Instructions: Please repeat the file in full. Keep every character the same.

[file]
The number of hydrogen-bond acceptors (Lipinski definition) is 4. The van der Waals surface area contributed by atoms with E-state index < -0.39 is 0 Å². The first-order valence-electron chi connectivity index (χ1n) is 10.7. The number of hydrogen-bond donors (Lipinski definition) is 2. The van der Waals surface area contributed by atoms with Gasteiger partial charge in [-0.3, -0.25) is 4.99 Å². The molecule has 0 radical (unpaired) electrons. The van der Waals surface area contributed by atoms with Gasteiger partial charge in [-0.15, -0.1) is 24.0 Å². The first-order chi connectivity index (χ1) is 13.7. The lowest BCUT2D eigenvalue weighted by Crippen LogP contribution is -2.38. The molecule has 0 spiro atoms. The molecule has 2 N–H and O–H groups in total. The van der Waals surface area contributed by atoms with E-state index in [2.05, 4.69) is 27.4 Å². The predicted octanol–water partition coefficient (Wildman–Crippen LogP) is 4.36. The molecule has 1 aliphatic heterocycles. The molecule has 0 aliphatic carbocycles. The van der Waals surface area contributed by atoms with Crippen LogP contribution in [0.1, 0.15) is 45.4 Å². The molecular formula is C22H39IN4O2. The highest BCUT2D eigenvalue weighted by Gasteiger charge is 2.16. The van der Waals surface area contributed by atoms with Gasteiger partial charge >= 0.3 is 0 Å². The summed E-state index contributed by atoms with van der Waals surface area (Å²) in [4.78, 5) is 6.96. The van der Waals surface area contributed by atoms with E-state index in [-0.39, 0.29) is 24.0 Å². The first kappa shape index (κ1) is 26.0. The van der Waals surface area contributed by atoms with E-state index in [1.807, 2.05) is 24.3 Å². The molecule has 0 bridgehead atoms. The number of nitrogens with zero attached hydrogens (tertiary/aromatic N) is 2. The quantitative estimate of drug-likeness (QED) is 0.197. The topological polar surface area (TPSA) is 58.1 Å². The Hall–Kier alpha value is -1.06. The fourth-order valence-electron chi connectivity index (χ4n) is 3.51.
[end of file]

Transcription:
The number of hydrogen-bond acceptors (Lipinski definition) is 4. The van der Waals surface area contributed by atoms with E-state index < -0.39 is 0 Å². The first-order valence-electron chi connectivity index (χ1n) is 10.7. The number of hydrogen-bond donors (Lipinski definition) is 2. The van der Waals surface area contributed by atoms with Gasteiger partial charge in [-0.3, -0.25) is 4.99 Å². The molecule has 0 radical (unpaired) electrons. The van der Waals surface area contributed by atoms with Gasteiger partial charge in [-0.15, -0.1) is 24.0 Å². The first-order chi connectivity index (χ1) is 13.7. The lowest BCUT2D eigenvalue weighted by Crippen LogP contribution is -2.38. The molecule has 0 spiro atoms. The molecule has 2 N–H and O–H groups in total. The van der Waals surface area contributed by atoms with E-state index in [2.05, 4.69) is 27.4 Å². The predicted octanol–water partition coefficient (Wildman–Crippen LogP) is 4.36. The molecule has 1 aliphatic heterocycles. The molecule has 0 aliphatic carbocycles. The van der Waals surface area contributed by atoms with Crippen LogP contribution in [0.1, 0.15) is 45.4 Å². The molecular formula is C22H39IN4O2. The highest BCUT2D eigenvalue weighted by Gasteiger charge is 2.16. The van der Waals surface area contributed by atoms with Gasteiger partial charge >= 0.3 is 0 Å². The summed E-state index contributed by atoms with van der Waals surface area (Å²) in [4.78, 5) is 6.96. The van der Waals surface area contributed by atoms with E-state index in [-0.39, 0.29) is 24.0 Å². The first kappa shape index (κ1) is 26.0. The van der Waals surface area contributed by atoms with E-state index in [1.807, 2.05) is 24.3 Å². The molecule has 0 bridgehead atoms. The number of nitrogens with zero attached hydrogens (tertiary/aromatic N) is 2. The quantitative estimate of drug-likeness (QED) is 0.197. The topological polar surface area (TPSA) is 58.1 Å². The Hall–Kier alpha value is -1.06. The fourth-order valence-electron chi connectivity index (χ4n) is 3.51.